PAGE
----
HMCS St. Laurent’s race to rescue the enemy
In July 1940 a German U-boat sank the British liner Arandora Star, dumping 2,000 men into the North Atlantic. By an irony of war, 1,600 of them were German and Italian prisoners. The Canadian destroyer St. Laurent picked up 861 enemy survivors in a rescue that has no equal in the annals of the sea
Vice-Admiral Harry G. DeWolf
UNTIL JULY 2, 1940, I had never met the enemy personally. All I knew about him was that he could fly bombers, sail U-boats and drive tanks with deadly efficiency. Then, quite unexpectedly, I was confronted in the Atlantic by large numbers of the enemy — all crying for help.
They were anything but arrogant representatives of a victorious master race; instead, they were rather an abject, miserable-looking lot. scattered about the ocean and halfdead from shock and exposure.
I was commanding the destroyer St. Laurent at the time and our rescue that day of 8b I German and Italian prisoners and their British guards is probably a unique experience for so small a ship.
But what made it so bizarre was that through an ironic reversal of fortune these enemy aliens and prisoners of war, on their way to Canada from Britain in the liner Arandora Star, had been torpedoed by the most widely acclaimed U-boat ace in Germany.
1 signalled to an RAF flying
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When the RAF pilot discovered we were rescuing Germans, he could only say, “How bloody funny”
boat that circled above us during the operation that we were picking up enemy prisoners, and the pilot summed up our feelings neatly: "How bloody funny,” he replied.
Less than a year before, the Arandora Star had been one of the most luxurious cruise liners in the world, with elegant ballrooms, cocktail bars, swimming pools and all the paraphernalia that serve to make an ocean voyage the most romantic of vacations.
When war broke out she was transformed into a troop carrier, stripped of expensive furnishings, painted a functional battleship grey and equipped to carry nearly 2,000 troops in quarters originally designed to please 400 farepaying passengers.
At the same time the British authorities were undertaking another necessary, if slightly repugnant, act of war — the rounding up of thousands of enemy aliens who had lived and worked in England for many years without ever bothering to become naturalized.
Among them were famous chefs and maîtres d’hôtel from the finest clubs and restaurants in London's West End, stage and screen celebrities and respected businessmen. As there was neither the time nor the organization to weed out the obviously innocent from the potentially dangerous, they were confined in camps until some effective screening process could be devised.
Then France surrendered and the British, faced with the threat of invasion and
subjected to the blitz, could no longer guarantee the safety of the enemy aliens in the United Kingdom.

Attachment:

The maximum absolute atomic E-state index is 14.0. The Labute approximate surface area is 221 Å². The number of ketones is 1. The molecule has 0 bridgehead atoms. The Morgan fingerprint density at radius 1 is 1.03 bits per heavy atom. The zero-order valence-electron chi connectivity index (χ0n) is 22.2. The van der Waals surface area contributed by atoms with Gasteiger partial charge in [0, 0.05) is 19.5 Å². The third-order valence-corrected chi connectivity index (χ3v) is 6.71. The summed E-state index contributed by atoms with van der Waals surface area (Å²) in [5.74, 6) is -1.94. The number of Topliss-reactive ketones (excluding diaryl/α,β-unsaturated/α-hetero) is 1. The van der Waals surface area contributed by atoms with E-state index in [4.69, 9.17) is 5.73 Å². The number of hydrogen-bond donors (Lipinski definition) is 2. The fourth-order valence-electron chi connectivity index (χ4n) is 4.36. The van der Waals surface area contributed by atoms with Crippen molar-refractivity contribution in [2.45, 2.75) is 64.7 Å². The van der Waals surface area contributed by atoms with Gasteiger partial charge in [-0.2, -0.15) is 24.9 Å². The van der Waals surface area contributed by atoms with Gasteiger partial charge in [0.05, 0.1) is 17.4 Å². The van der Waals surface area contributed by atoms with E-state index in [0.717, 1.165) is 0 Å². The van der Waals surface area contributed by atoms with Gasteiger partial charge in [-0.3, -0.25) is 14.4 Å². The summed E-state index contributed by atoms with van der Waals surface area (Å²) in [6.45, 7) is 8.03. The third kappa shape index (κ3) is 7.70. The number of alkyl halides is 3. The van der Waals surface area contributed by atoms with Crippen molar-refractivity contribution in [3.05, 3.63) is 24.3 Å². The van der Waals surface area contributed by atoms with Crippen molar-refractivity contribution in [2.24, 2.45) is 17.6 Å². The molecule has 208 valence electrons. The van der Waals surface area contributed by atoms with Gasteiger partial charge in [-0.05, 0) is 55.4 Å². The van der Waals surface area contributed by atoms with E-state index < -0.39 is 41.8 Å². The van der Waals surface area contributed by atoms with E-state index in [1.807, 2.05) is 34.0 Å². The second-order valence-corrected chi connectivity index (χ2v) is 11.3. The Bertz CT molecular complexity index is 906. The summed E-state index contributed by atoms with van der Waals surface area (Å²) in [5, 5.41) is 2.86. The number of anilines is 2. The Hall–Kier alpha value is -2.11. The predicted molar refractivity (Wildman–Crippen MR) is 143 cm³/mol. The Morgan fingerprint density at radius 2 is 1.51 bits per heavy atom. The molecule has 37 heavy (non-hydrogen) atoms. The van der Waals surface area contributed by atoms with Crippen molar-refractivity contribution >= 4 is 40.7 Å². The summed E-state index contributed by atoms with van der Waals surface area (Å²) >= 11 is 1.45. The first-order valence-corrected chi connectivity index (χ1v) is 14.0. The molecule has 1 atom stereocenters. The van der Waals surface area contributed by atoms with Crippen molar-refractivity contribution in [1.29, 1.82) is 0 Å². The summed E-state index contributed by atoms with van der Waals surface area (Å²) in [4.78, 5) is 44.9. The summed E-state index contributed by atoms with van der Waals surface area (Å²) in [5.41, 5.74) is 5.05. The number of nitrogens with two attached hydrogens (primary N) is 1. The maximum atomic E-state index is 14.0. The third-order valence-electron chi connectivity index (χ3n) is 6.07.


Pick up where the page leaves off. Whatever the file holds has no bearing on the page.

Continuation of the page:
By arrangement with our own government in Ottawa it was decided to send them to internment and prisoner-of-war camps in Canada, an arrangement that also served to rid Britain of a possible fifth column in her rear should the Germans decide to invade.
The Germans and Italians could hardly complain. They would exchange a bleak, uncertain existence in bombed, rationed and blacked-out Britain for comparatively easy imprisonment in a land of safety and plenty. Of course, to reach Canada they would have to cross the Atlantic, constantly menaced by their own bombers and U-boats.
The first 1,500 of these civilian internees were sent to Liverpool and herded aboard the Arandora Star. Normally, there would have been no particular hardship involved in the passage; but by mischance they were joined by nearly a hundred prisoners of war — Nazi merchant seamen and U-boat personnel — who were officially regarded as determined and dangerous men.
For this reason unusually stringent precautions were imposed to prevent a breakout at sea aimed at taking control of the ship. Two hundred British army guards were put aboard and barbed-wire fences were erected to confine the prisoners to their quarters below decks.
These fences were strung down both sides of the ship and across her decks.
They not only formed an impregnable barrier between the prisoners and the liner’s crew but also barred access to the lifeboats.
While I have no personal knowledge of what took place before she sailed, I have since learned that she became an escape-proof floating prison camp. Apparently, her captain protested strongly to the military authorities in Liverpool that the barbed wire would make a death trap of the ship if she were torpedoed.
His protests must have been unavailing, if prophetic, because the Arandora Star sailed independently for Canada on July I, 1940, relying on her speed and constant zigzagging to avoid U-boat attack.